7. Political screens
The identification of an “enemy” has always been a powerful mean in order to strengthen the cohesion and re-affirm the dominant values of a given social entity.
In a series of Hollywood blockbusters of the Seventies and the Eighties Middle Eastern characters served as symbols of greed, primitive behaviour and violence. In film such as The wind and the lion (1975), Black Sunday (1977), Rollover (1981) and The little drummer girl (1984) the Orient was viewed as underdeveloped, inferior and the source of chaos, violence and corruption.
While Hollywood demonised the Arabs it also responded to the aggressive international politics of the Reagan and Bush administrations by producing a series of films about invasion and rescue - Iron Eagle (1986), The Delta Force (1986), Death before Dishonour (1987), Navy SEALS (1990) – that implicitly argued the need for strong US presence overseas. Blockbusters like the formerly quoted Top Gun, First Blood (1982) and Commando (1985) dramatised the heroic ideals of empire and the aggressive heroes of these narratives functioned as personifications of a national will and warrior spirit encoded by the foreign policy rhetoric of the Reagan period15 .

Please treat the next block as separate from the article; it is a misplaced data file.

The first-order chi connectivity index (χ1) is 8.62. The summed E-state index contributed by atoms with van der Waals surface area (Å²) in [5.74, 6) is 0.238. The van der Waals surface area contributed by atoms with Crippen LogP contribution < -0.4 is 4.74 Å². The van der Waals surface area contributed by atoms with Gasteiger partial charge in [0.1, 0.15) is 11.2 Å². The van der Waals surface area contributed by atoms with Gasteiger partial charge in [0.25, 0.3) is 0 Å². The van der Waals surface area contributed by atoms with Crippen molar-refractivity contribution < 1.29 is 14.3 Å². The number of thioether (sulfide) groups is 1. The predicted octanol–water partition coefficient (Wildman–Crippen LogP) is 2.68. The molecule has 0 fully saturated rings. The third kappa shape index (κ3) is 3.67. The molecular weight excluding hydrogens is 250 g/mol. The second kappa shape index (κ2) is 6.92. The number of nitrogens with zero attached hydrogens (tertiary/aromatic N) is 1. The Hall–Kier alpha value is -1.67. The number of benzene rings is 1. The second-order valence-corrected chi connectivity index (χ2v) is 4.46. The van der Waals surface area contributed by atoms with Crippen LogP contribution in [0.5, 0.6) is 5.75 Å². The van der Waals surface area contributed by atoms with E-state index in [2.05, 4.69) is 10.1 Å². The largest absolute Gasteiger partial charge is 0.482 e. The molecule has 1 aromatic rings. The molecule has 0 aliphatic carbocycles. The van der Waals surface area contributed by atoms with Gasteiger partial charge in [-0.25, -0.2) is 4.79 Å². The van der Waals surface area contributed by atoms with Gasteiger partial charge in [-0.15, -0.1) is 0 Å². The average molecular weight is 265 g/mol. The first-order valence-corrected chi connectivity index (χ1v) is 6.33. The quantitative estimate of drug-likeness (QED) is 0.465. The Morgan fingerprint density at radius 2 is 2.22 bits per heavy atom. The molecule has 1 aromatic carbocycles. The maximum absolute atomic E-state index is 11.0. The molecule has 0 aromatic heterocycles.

The enemies (Arabs and Russians) were trapped within the frame of popular culture, becoming a concentration of pure malevolence reminiscent of the villains in James Bond films. In more recent times we can see this happen again in films like Pearl Harbor (2001), in which the Japanese are depicted as completely de-humanised, cynic monsters, always acting in a gloomy and cold setting which strikingly contrasts with the sunshine and brightness permeating the scenes of American soldiers and civilians before the attack, or Behind Enemy Lines (2001), where the Serbs are psychopathic butchers, and Black Hawk Down (2002), with the Somals portrayed as faceless shadows. The return of this kind of representations corresponds to the beginning of Bush jr. administration, characterised by a Reagan-style rhetoric of good vs. evil (with the “Axis of evil” replacing the “Evil empire”) serving to justify a permanent warfare. In this kind of films there are very basic elements such as defeat, combat, revenge, rescue, victory and comradeship, intended to be universally accepted values. These movies are devices used by the controllers of the mass culture industry to “keep it simple”, that is to say to eliminate any possible doubt about the justness of our cause and the moral (and thus material) superiority of our side. Their political-ideological function is quite clear.